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Some Post COVID-19 Questions for Australian Sport | Episode 2: Revisiting How We Play

Posted By Dale Wood  
15:00 PM

“These here are crazy times.”  When Dale Ryder of Boom Crash Opera sang those words in Onion Skin, I wonder if he foresaw COVID-19? I’m sure he did. But did he ever believe they could be this crazy?

The sporting, entertainment and cultural sectors have provided me with employment and my own business for over 20 years now.  And it doesn’t make me Einstein suggesting we’ve seen nothing so threatening in that time.

Here, we continue a series on issues that the industry will need to address as we come out of COVID-19.

In the second of the series considering the critical questions that need to be answered post the end of the COVID-19 pandemic, we consider whether sport is ready to accommodate prior and new participants.

Episode 2: Revisiting How We Play

One thing that has struck me during this lockdown period has been the amount of people outside exercising. Of course, this is likely simply a factor of many of us being forced / encouraged to spend more time at home due to the pandemic and unable to attend clubs, gyms or group fitness activities. However regardless of circumstance, people exercising is good, right?

Parks across my local area see people partaking in all sorts of activity from walking to running to yoga to kicking the footy to circuits. This is not restricted to before and after traditional work hours. I’ve witnessed it at all times of the day. Of course, of itself, this isn’t a surprise given the concept of the workday has changed dramatically for many of us. Regardless, it is the numbers that I’m seeing that has my attention.

Now I’m reading and hearing daily of how this pandemic will change sport forever. How sport will be played and presented. How we will consume it. How we will participate in it. Much of this speculation is rubbish. My guess is we will see very little difference across most of these areas once the world returns to normality. It may take time but be patient.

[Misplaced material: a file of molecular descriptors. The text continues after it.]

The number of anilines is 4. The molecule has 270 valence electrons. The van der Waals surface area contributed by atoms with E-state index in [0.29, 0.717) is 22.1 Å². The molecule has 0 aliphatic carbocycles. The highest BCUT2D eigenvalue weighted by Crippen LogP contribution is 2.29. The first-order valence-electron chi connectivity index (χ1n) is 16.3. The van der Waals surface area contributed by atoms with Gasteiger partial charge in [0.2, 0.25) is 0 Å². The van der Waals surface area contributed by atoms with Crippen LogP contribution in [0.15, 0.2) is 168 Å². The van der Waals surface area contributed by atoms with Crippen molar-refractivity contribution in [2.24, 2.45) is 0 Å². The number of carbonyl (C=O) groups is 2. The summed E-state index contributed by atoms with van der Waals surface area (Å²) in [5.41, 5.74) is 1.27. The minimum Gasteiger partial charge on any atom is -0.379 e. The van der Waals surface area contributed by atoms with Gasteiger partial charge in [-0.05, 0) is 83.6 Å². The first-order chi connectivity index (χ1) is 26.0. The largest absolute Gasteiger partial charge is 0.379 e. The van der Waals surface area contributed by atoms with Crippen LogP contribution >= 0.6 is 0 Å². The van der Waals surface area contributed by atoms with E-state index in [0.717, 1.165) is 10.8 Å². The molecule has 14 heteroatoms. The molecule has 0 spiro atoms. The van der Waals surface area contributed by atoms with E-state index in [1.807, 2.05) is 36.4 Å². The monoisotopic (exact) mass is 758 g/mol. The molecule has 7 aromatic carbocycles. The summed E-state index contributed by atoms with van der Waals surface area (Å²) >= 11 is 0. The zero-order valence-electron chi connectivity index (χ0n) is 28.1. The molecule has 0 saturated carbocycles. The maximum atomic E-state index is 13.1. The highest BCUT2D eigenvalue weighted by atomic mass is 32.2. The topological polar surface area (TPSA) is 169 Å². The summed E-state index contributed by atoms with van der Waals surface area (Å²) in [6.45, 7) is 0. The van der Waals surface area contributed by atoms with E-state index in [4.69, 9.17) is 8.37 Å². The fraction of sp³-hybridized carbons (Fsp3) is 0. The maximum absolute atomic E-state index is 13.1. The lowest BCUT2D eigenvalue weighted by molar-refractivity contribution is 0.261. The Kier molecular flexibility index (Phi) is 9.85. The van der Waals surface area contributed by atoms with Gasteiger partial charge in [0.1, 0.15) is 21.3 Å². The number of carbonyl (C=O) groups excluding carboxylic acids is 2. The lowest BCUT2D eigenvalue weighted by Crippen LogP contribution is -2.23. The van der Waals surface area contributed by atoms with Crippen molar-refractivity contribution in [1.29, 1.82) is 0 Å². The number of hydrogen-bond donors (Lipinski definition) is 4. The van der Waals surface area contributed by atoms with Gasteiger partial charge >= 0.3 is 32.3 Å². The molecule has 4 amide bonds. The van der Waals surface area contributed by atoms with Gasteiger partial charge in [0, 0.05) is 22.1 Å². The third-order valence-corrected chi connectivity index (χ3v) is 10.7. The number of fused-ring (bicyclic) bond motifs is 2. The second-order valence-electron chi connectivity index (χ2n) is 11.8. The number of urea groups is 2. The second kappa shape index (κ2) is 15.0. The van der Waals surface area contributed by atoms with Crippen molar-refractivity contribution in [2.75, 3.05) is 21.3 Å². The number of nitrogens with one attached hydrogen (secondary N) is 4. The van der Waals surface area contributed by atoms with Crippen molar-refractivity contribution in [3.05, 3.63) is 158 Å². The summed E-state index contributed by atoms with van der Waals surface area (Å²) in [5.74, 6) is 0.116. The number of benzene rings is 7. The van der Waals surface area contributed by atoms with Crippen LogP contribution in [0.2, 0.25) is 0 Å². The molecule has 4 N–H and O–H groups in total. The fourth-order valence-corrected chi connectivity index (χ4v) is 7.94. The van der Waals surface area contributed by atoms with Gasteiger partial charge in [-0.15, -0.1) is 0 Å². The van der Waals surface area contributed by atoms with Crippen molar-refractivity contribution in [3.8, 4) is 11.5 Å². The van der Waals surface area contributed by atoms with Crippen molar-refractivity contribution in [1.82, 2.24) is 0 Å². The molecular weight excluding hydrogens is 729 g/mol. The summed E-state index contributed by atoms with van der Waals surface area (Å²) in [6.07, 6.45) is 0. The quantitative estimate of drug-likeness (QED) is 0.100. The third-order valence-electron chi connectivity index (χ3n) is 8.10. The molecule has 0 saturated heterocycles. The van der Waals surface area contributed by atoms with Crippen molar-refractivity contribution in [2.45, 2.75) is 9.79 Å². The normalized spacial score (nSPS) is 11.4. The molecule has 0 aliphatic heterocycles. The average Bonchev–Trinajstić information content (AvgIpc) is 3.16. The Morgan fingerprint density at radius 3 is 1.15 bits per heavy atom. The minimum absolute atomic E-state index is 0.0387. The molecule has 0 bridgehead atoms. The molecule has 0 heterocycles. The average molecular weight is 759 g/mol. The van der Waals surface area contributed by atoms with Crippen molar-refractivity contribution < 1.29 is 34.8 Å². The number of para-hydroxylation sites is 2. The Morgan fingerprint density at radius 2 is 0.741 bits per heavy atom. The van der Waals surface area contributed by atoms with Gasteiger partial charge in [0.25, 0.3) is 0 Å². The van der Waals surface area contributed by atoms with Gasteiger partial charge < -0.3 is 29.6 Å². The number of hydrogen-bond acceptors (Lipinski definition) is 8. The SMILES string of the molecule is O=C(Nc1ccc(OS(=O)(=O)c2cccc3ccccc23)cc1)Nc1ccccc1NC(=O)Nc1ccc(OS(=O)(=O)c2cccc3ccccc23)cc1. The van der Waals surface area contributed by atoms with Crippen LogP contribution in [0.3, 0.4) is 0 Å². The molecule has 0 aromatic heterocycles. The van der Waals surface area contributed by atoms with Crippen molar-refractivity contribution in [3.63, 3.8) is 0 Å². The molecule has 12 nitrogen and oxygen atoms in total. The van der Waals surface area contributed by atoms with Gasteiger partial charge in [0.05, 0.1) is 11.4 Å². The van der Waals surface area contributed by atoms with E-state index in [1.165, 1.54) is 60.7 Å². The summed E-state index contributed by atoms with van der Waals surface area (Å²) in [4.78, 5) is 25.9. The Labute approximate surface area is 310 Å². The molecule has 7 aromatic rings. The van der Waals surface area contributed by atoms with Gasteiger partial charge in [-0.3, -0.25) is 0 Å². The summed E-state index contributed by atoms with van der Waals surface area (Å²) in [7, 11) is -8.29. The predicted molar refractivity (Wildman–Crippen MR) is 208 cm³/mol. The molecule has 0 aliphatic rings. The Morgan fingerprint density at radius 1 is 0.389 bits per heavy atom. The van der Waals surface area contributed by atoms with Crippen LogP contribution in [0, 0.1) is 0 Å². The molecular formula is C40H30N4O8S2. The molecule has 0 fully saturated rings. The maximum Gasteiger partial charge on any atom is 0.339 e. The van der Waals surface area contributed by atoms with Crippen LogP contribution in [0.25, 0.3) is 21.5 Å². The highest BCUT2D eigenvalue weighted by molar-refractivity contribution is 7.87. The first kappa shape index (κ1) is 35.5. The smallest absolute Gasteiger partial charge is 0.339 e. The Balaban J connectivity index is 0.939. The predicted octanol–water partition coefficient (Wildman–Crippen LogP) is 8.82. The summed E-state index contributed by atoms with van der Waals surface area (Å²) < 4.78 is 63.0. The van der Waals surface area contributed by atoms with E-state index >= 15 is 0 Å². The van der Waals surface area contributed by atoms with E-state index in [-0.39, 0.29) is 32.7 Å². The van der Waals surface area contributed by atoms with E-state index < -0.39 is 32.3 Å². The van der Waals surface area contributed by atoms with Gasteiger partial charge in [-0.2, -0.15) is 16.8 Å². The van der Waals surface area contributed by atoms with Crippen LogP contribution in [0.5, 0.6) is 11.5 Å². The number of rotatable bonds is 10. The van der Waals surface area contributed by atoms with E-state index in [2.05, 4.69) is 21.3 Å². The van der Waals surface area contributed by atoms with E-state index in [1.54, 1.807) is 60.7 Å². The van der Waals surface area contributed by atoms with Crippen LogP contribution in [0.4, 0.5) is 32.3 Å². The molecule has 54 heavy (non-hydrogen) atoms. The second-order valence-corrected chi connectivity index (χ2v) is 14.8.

Having said that, one area in particular where I think there is potential for change, is how the individual will participate in sport and active recreation. Some believe that sporting clubs not operating, gyms closing and restrictions on how personal trainers operate could mean that the individual is more likely to continue to exercise in an unorganised manner without a financial cost impost once restrictions are eased. There is some merit in that. The longer we are in lockdown, the more chance behaviours transition to habit. Of course, financial implications of this pandemic are real for many, which adds to the risk. All of this could lead to a potential loss of members for existing community sporting clubs, gyms and personal trainers. That is one way of looking at it. Let’s call it the ‘glass one third empty’ way.

Another way to look at it. People are still overtly active. What a great opportunity for sports, gyms and personal trainers. Sure, some will continue exercising in the manner they are now in the parks, alone or with friends. However, others may want to take it to another level. Maybe get fitter in a more structured way. Maybe they want to increase their training load to reach a goal. Maybe they want to apply their present training to a specific sporting outcome. Maybe they are seeking some extra motivation to ensure their new fitness habits don’t revert to their old ways. Maybe they are just craving more social interaction through their training. Maybe this has lit their competitive fire.

Let’s call this the ‘glass two thirds full’ way of looking at this.

Now assuming the ‘two thirds full’ approach has merit, and focusing on Australia’s sporting organisations rather than the commercial providers, this is a great time for introspection. What questions should sporting organisations ask themselves in readiness for us returning to some normality to ensure retention of those that have had to be active in different ways, have stopped being active, or are new (or recently returned) to being active:

  • Do they know what they need to know about these cohorts such as their demographics? What are their aspirations in terms of being active? How do they want to be communicated to?
  • In particular, what do these cohorts want? What motivates them? What are their barriers? Is it similar to what they are participating in now or before? Is it a step change they are seeking? What has the pandemic taught us about their preferences?
  • Are the sport’s products and programs meeting the needs of these cohorts? Will they be compelling offers to satisfy these people when their lives return to being busy?
  • Can the sport communicate to these people?
  • What can they do to retain those now preferring more unorganised activities or those that have stopped being active for one reason or another (questions they should have been considering well before this pandemic hit us)?

Sports would be remiss to rely on their pre-pandemic approach when considering these opportunities. Sure, it may work in attracting this potential new cohort but why leave that to chance? Take this downtime to do the work to find out, and where possible, ensure your sport is best placed to convert these returning or new people wanting to be more active (and more social!) to your sport. Gyms and personal training businesses should consider a similar approach.

A question for another time: are our local governments ready to accommodate all these people wanting to continue partaking in personal fitness activities in our parks?

Let us know if you have any questions you think need to be answered during and post the COVID-19 pandemic.

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